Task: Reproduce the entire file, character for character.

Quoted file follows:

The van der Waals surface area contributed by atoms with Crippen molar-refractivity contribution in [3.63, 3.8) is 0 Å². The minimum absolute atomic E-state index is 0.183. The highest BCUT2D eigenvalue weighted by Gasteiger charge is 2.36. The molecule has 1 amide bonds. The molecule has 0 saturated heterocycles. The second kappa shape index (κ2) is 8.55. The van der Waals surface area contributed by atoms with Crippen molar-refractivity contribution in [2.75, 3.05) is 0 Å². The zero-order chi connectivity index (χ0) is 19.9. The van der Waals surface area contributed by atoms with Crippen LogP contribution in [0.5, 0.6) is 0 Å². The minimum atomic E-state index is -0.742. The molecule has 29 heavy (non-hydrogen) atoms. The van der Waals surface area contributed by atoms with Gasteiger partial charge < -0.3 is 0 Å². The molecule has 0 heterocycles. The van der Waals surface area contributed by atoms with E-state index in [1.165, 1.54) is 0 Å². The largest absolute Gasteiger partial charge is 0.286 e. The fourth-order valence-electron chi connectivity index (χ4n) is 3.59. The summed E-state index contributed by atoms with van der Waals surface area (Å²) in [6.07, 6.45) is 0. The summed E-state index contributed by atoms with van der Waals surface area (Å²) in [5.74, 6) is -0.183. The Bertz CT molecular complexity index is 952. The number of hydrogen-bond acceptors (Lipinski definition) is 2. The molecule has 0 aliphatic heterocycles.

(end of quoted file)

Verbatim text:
The van der Waals surface area contributed by atoms with Crippen molar-refractivity contribution in [3.63, 3.8) is 0 Å². The minimum absolute atomic E-state index is 0.183. The highest BCUT2D eigenvalue weighted by Gasteiger charge is 2.36. The molecule has 1 amide bonds. The molecule has 0 saturated heterocycles. The second kappa shape index (κ2) is 8.55. The van der Waals surface area contributed by atoms with Crippen molar-refractivity contribution in [2.75, 3.05) is 0 Å². The zero-order chi connectivity index (χ0) is 19.9. The van der Waals surface area contributed by atoms with Crippen LogP contribution in [0.5, 0.6) is 0 Å². The minimum atomic E-state index is -0.742. The molecule has 29 heavy (non-hydrogen) atoms. The van der Waals surface area contributed by atoms with Gasteiger partial charge < -0.3 is 0 Å². The molecule has 0 heterocycles. The van der Waals surface area contributed by atoms with E-state index in [1.165, 1.54) is 0 Å². The largest absolute Gasteiger partial charge is 0.286 e. The fourth-order valence-electron chi connectivity index (χ4n) is 3.59. The summed E-state index contributed by atoms with van der Waals surface area (Å²) in [6.07, 6.45) is 0. The summed E-state index contributed by atoms with van der Waals surface area (Å²) in [5.74, 6) is -0.183. The Bertz CT molecular complexity index is 952. The number of hydrogen-bond acceptors (Lipinski definition) is 2. The molecule has 0 aliphatic heterocycles.